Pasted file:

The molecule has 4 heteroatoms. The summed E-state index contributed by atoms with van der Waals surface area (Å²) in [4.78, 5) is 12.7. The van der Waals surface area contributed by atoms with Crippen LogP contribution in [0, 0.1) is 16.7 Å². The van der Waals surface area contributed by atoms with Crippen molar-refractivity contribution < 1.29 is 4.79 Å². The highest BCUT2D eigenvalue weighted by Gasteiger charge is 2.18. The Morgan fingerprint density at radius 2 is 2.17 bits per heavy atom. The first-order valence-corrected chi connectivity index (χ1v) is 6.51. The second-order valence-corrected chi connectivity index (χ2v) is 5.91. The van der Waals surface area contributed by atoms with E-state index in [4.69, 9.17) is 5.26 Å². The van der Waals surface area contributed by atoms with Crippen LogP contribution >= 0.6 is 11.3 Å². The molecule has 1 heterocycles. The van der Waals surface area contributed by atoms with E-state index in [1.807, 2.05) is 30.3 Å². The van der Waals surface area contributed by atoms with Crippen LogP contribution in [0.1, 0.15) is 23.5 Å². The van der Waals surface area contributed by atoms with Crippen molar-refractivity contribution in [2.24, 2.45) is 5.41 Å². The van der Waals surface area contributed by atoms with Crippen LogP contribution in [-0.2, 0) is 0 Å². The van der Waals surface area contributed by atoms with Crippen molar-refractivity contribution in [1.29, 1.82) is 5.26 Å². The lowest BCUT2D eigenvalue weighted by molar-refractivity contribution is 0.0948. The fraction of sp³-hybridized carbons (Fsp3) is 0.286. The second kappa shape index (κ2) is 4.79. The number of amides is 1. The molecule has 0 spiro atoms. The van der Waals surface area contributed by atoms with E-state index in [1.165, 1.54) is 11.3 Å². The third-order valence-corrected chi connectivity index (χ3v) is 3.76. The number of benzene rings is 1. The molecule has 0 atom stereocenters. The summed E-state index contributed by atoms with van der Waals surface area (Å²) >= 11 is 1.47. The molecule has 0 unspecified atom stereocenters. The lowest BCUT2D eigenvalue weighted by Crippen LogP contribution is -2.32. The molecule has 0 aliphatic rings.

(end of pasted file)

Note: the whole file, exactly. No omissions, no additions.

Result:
The molecule has 4 heteroatoms. The summed E-state index contributed by atoms with van der Waals surface area (Å²) in [4.78, 5) is 12.7. The van der Waals surface area contributed by atoms with Crippen LogP contribution in [0, 0.1) is 16.7 Å². The van der Waals surface area contributed by atoms with Crippen molar-refractivity contribution < 1.29 is 4.79 Å². The highest BCUT2D eigenvalue weighted by Gasteiger charge is 2.18. The Morgan fingerprint density at radius 2 is 2.17 bits per heavy atom. The first-order valence-corrected chi connectivity index (χ1v) is 6.51. The second-order valence-corrected chi connectivity index (χ2v) is 5.91. The van der Waals surface area contributed by atoms with E-state index in [4.69, 9.17) is 5.26 Å². The van der Waals surface area contributed by atoms with Crippen LogP contribution >= 0.6 is 11.3 Å². The molecule has 1 heterocycles. The van der Waals surface area contributed by atoms with E-state index in [1.807, 2.05) is 30.3 Å². The van der Waals surface area contributed by atoms with Crippen LogP contribution in [0.1, 0.15) is 23.5 Å². The van der Waals surface area contributed by atoms with Crippen molar-refractivity contribution in [2.24, 2.45) is 5.41 Å². The van der Waals surface area contributed by atoms with Crippen LogP contribution in [-0.2, 0) is 0 Å². The van der Waals surface area contributed by atoms with Crippen molar-refractivity contribution in [1.29, 1.82) is 5.26 Å². The lowest BCUT2D eigenvalue weighted by molar-refractivity contribution is 0.0948. The fraction of sp³-hybridized carbons (Fsp3) is 0.286. The second kappa shape index (κ2) is 4.79. The number of amides is 1. The molecule has 0 spiro atoms. The van der Waals surface area contributed by atoms with E-state index in [1.165, 1.54) is 11.3 Å². The third-order valence-corrected chi connectivity index (χ3v) is 3.76. The number of benzene rings is 1. The molecule has 0 atom stereocenters. The summed E-state index contributed by atoms with van der Waals surface area (Å²) >= 11 is 1.47. The molecule has 0 unspecified atom stereocenters. The lowest BCUT2D eigenvalue weighted by Crippen LogP contribution is -2.32. The molecule has 0 aliphatic rings.